I hope I never hear those words come out of my daughter’s mouth. I have never really talked to her about my depression. How exactly do you go about explaining that to a four-year old? I have explained that sometimes mommy is sad, and that seems to suffice her curiosity. It is just incredibly hard when you’re in a state of constant emotional fluctuation to remember that a little one is running around, and witnessing you in this state.
The past week has been a trying time, and it seems like it has been more so than past “episodes.” Emotions of sadness, happiness, anger, indifference, and just plain annoyance have been running through me like I am attached to an emotion IV. Because of this, I have been exhausted as soon as I roll out of bed in the morning, which doesn’t bode well for my mood when I am woken up by my daughter yelling as loudly as she possibly can “Mommy! It’s time to wake up!” With that I start off annoyed and snappy, which quickly turns into happiness with a hug and smile from kiddo. Then for no reason at all, I become annoyed again, which then turns into anger when said annoyance does not go away. I start to feel sad shortly after because I am getting angry and annoyed at kiddo, which then turns into tears and frustration. The bathroom becomes my getaway for a few minutes while I cry it out, and after a face wash I am happy again. All of these emotions usually happen with a span of thirty minutes, give or take. It’s not always that way when I am down, but it’s quite frequent.
I worry about kiddo. I worry she is going to think her mommy is insane (which I am not, thank you very much), and remember me in this state. If something were to happen to me right now, I fear that the only memory she will have of me is in this state of emotional distress. Either that, or she is going to think it’s acceptable or normal behavior, and start behaving this way towards others. Even worse, what if she starts feeling depressed? I could not bare to have my daughter feel that because of me.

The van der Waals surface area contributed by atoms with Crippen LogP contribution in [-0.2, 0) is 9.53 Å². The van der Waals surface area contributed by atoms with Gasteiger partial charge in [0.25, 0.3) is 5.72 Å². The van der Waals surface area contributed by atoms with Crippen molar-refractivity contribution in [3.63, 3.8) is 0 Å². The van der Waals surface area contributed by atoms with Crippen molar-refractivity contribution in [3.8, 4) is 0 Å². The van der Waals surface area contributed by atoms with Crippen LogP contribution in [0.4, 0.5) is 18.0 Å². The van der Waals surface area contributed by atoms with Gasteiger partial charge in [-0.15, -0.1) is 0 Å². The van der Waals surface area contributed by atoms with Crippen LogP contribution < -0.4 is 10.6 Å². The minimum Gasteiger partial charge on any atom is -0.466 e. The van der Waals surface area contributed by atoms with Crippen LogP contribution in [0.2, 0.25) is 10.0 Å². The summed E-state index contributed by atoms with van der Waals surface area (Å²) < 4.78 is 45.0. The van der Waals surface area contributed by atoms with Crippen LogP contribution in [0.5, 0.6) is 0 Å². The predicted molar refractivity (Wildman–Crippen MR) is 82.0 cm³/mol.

I have been considering trying to write a children’s book. I do not know the first thing about doing so, but I thought I might have some perspective to share. The topic would be depression, maybe explaining to children in kid’s terms how someone they love is feeling and what’s going on. I have also thought that maybe explaining that mommy still loves them, even though they may seem like monsters sometimes. It’s a running thought I have been having lately. If you have any suggestions, reader, please pass them to me. I am open to anything, even criticism.
Kiddo started preschool yesterday, which has given me a coupe hours five days a week to myself. It has been nice being able to just sit here, and think about what’s going on with me. I have been reflecting a lot on the past four years, and I was finally able to gather up the courage to call the psychological services clinic here in town to make an appointment. I have never actually been through therapy for my depression, and it frightens me. I have been pouring my heart out in this blog to complete strangers, for the most part, and haven’t felt scared about it. Nervous and vulnerable, but never scared. This Friday I will be sitting in front of an actual stranger, pouring my heart and experiences out. I am not sure how much more vulnerable I can get, but I keep reminding myself it’s for my own good. I need the help, along with medicinal help. Not just for myself, but for my family. My daughter needs a mommy that can teach her how to cope, and a mommy that can be her guide through life. I haven’t felt like I have been much of that, but this is my chance to fix that. Plus, how can I continue to write this blog in hopes of helping others if I, myself, do not seek the treatment I have preached about being so important?
This is a huge step for me, and I am terrified. However, I am also looking at it as an opportunity. An opportunity not only to be a better mommy, but to also be a better writer, helper, and a better me. Maybe with a clearer head, I can focus on writing that book. Look out for it on the shelves, and watch for a moving dedication to my daughter. It may not seem like it all the time, but she is my savior in more ways than one.